After a season that saw the New York Yankees go 82-80 and finish fourth in the AL East, posting their worst record since 1992 when they went 76-86, changes had to be made.

  What is the best way to improve an offense that scored the sixth-fewest runs and had the second-lowest team batting average across MLB?

  Acquire one of the best hitters in the sport: Juan Soto

  Soto and captain Aaron Judge will now form one of the most fearsome one-two punches in all of baseball. 

  But who will bat 2nd, and who will bat 3rd?

  Manager Aaron Boone said on the Foul Territory show that he would be “leaning towards” batting Soto second and Judge third. Boone said a lot can change but right now that is what he is thinking for the top of the lineup.

  Boone’s logic makes sense because Soto, since debuting in 2018, leads the league in walk percentage, and would be on-base frequently with the man who holds the American League record for most home runs in a season coming up behind him in Judge.

  But I disagree with Boone, I think Judge should stay in the two-hole with Soto batting third for a couple of reasons. 

  Soto in his career has been a more productive hitter hitting in the third spot in the lineup compared to the second.

  Soto has batted third 312 games in his career and has a slash line of .288/.438/.548 while hitting 73 home runs, posting an elite .986 OPS. 

  When Soto bats second in the lineup those spectacular numbers take a hit. In 216 games started batting second Soto’s slash line is .254/.398/.419 with 28 home runs, good for a .817 OPS.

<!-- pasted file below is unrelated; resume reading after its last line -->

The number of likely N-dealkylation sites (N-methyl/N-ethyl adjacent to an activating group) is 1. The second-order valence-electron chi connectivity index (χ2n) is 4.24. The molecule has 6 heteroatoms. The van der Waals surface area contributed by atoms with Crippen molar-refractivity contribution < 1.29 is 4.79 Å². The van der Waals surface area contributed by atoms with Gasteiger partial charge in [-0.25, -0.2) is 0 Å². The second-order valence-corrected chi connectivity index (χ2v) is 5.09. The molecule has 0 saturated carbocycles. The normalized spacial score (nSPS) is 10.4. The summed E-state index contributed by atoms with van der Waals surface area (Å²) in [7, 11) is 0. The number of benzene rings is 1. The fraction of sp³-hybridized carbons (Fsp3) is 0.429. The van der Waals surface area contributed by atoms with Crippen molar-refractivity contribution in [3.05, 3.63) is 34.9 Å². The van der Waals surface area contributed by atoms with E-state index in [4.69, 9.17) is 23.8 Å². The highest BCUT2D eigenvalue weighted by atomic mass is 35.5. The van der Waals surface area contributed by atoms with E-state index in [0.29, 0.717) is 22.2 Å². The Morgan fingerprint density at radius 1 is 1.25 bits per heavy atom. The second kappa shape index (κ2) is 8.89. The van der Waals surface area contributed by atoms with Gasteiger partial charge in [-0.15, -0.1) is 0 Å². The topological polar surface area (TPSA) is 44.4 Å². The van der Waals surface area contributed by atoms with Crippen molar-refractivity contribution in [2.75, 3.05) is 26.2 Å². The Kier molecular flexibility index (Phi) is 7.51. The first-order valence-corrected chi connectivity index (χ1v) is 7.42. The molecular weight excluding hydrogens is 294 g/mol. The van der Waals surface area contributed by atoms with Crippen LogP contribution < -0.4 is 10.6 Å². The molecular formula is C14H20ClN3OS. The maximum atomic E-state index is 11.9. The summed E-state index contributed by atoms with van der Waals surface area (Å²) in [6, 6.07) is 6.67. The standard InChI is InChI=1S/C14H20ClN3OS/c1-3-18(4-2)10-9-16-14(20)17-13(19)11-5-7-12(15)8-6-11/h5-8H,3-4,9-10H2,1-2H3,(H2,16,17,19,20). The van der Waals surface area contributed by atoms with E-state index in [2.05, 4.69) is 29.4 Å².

An .817 OPS is still a very good hitter, but all of those numbers are a significant drop-off to Soto’s numbers when batting third. 

  The most jarring thing is that Soto’s on-base percentage goes down from .438 to .398 when batting second. 

  It is hard to justify batting Soto second when there is such a significant drop-off in production from when he bats third. 

  As for Judge, he has better career numbers hitting in the two-hole rather than the third spot in the lineup. 

  In 529 games played in the two-spot, Judge has sported a slash line of .282/.392/.596 while mashing 173 home runs, good for a dazzling .992 OPS. 

  Judge has batted third for 164 games and has posted a slash line of .272/.386/.540 while hitting 45 home runs, posting a .926 OPS. Those are still elite-level numbers, but a drop-off from what he produces batting second. 

  Most importantly though for the Yankees, they need to make sure Soto is comfortable.

  From the second they traded for him, they knew Soto would not be signing a long-term contract extension before the season because he is a Scott Boras client, and Boras prefers to let his clients hit the open market rather than sign extensions. 

  This entire season the Yankees are pitching themselves to Soto as to why he should sign what will likely be a $500 million contract that will span out over a decade long with them. 

  Soto voiced his displeasure with batting second when he was with the Nationals to manager Davey Martinez.

  With the Padres Soto was said he was okay with batting second because it meant they could keep two righties behind him to prevent teams from bringing in a lefty just to face Soto.

  The Yankees lineup will probably be altered on a day-to-day basis depending on who the opposing starting pitcher is, yet there is no reason as to why every single lineup should not have Judge batting second and Soto batting third. 

  The Yankees employ two of the best hitters on the planet and need to put them where they are primed to succeed. The Yankees offense is going to be driven by an engine that will heavily rely on Judge and Soto. 

  But batting Judge second and Soto third means more than the 2024 season. 

  It means you have a better chance of making sure Juan Soto goes into the Hall of Fame one day wearing a Yankees hat. 

Leave a Reply

Your email address will not be published.